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The Lucilius Parables, Volume I


September 9th, 2020

The question has been posed before:  can you predict your next thought?  No, of course not, because to predict that thought is to actually have it.  Any attempt is a self-fulfilling paradox that simultaneously answers the question and discounts the answer as a valid prediction.


While this is an interesting question which poses an interesting exercise within the debate surrounding free will, it is perhaps not a terribly productive question.  Its exploration is merely fascinating, it does not really unlock nor hint at the expansion of our agency or some good we might be able to develop or acquire.  But related questions around this one-way street of thought can yield areas of exploration that aren’t just fascinating, but productive.


Instead of drawing concern to the direction of thought, as with trying to figure out where a train of thought is going to go, we can instead wonder about the speed of thought.  Does thought have a flow that is unstoppable, or does it drip like a leaky faucet?


Consider the speed of thought in two different situations: When you are bored, and again when you feel inspired while being highly productive.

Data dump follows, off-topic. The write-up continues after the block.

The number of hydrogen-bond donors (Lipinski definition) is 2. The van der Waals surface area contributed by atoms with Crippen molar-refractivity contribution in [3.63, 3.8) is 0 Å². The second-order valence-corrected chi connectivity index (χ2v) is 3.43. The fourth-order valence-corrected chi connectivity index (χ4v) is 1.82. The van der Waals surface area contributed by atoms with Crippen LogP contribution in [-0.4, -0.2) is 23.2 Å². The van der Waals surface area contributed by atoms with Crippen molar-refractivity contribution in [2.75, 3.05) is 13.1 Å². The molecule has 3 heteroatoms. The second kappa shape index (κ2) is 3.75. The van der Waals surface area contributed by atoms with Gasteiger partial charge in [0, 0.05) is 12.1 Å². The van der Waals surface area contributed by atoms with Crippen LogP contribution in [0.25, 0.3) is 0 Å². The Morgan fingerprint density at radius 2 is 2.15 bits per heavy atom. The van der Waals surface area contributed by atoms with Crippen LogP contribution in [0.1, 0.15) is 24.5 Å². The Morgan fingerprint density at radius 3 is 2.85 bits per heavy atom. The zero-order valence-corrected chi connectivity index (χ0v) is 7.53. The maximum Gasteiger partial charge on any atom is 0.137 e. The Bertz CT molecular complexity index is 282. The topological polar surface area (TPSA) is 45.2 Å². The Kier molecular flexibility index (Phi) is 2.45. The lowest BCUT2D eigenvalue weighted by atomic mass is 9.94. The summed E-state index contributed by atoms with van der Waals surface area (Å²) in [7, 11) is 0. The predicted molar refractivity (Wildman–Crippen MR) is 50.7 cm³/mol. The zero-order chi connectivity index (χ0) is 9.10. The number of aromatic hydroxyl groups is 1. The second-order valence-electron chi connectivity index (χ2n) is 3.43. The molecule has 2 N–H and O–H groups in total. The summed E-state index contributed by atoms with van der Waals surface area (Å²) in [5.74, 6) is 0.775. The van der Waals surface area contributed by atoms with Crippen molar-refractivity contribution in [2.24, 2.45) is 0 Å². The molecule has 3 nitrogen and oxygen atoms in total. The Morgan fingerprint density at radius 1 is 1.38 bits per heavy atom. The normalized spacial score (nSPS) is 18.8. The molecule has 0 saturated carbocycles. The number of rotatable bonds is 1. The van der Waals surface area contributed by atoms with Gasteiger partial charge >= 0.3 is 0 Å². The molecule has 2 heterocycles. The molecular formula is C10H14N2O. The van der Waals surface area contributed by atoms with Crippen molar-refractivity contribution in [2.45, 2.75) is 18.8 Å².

In the first thought can be like a slow experience, like watching honey slowly ooze toward the bottom of the bottle.


Whereas in the second, thought is like a machine gun firing bullets of gold.  Every thought feels relevant and perfectly on time and just on the heels of the last with a new one on its tail.


Then of course we can have the same rapid-fire experience in a far less enjoyable way: when that inner voice is inspired to berate our performance and who we find ourselves to be.  The deluge of negativity can be overwhelming, and we yearn for the thought to stop, for the flow to ratchet down to nothing if only to have some rest from ourselves.


While direction of thought is a different topic requiring it’s own set of kid-gloves, the speed or flow of thought is something that we can develop a control over, given some practice.  This is perhaps one of the aims within mindfulness meditation: to be able to notice thoughts in such a way that slows down the whole process, and with practice, it can seem as though the mind is brought to a stand still when compared to the frenetic mental experience of everyday life.


Flow of thought is something that can be toggled, with practice and training.  And usually this means pumping the brakes and slowing down.


But perhaps even more interesting is the question of how we can ramp up our thinking, and rev it in good directions?

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Podcast Ep. 878: Flow of Thought

Tinkered Thinking

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